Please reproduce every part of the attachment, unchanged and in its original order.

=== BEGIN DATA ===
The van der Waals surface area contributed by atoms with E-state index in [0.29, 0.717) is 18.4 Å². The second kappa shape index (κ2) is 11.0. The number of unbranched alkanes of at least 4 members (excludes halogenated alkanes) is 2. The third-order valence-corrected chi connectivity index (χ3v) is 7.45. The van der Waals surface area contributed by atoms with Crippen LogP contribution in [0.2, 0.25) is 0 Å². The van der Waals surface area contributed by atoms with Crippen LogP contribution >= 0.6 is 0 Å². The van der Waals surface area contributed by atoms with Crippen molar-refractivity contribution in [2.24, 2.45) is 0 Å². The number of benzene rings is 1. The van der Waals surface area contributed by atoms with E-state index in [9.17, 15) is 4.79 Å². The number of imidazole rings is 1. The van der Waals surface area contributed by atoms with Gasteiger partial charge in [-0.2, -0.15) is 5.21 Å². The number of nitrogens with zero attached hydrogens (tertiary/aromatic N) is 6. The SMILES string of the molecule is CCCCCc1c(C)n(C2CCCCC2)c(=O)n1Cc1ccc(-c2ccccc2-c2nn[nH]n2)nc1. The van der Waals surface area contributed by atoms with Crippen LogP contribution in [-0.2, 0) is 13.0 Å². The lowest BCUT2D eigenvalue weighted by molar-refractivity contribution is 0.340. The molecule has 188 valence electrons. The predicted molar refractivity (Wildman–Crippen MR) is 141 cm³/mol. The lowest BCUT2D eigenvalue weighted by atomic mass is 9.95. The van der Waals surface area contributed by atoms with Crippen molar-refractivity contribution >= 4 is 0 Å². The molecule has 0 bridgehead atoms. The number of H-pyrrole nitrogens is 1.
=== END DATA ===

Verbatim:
The van der Waals surface area contributed by atoms with E-state index in [0.29, 0.717) is 18.4 Å². The second kappa shape index (κ2) is 11.0. The number of unbranched alkanes of at least 4 members (excludes halogenated alkanes) is 2. The third-order valence-corrected chi connectivity index (χ3v) is 7.45. The van der Waals surface area contributed by atoms with Crippen LogP contribution in [0.2, 0.25) is 0 Å². The van der Waals surface area contributed by atoms with Crippen LogP contribution >= 0.6 is 0 Å². The van der Waals surface area contributed by atoms with Crippen molar-refractivity contribution in [2.24, 2.45) is 0 Å². The number of benzene rings is 1. The van der Waals surface area contributed by atoms with E-state index in [9.17, 15) is 4.79 Å². The number of imidazole rings is 1. The van der Waals surface area contributed by atoms with Gasteiger partial charge in [-0.2, -0.15) is 5.21 Å². The number of nitrogens with zero attached hydrogens (tertiary/aromatic N) is 6. The SMILES string of the molecule is CCCCCc1c(C)n(C2CCCCC2)c(=O)n1Cc1ccc(-c2ccccc2-c2nn[nH]n2)nc1. The van der Waals surface area contributed by atoms with Crippen LogP contribution in [-0.2, 0) is 13.0 Å². The lowest BCUT2D eigenvalue weighted by molar-refractivity contribution is 0.340. The molecule has 188 valence electrons. The predicted molar refractivity (Wildman–Crippen MR) is 141 cm³/mol. The lowest BCUT2D eigenvalue weighted by atomic mass is 9.95. The van der Waals surface area contributed by atoms with Crippen molar-refractivity contribution >= 4 is 0 Å². The molecule has 0 bridgehead atoms. The number of H-pyrrole nitrogens is 1.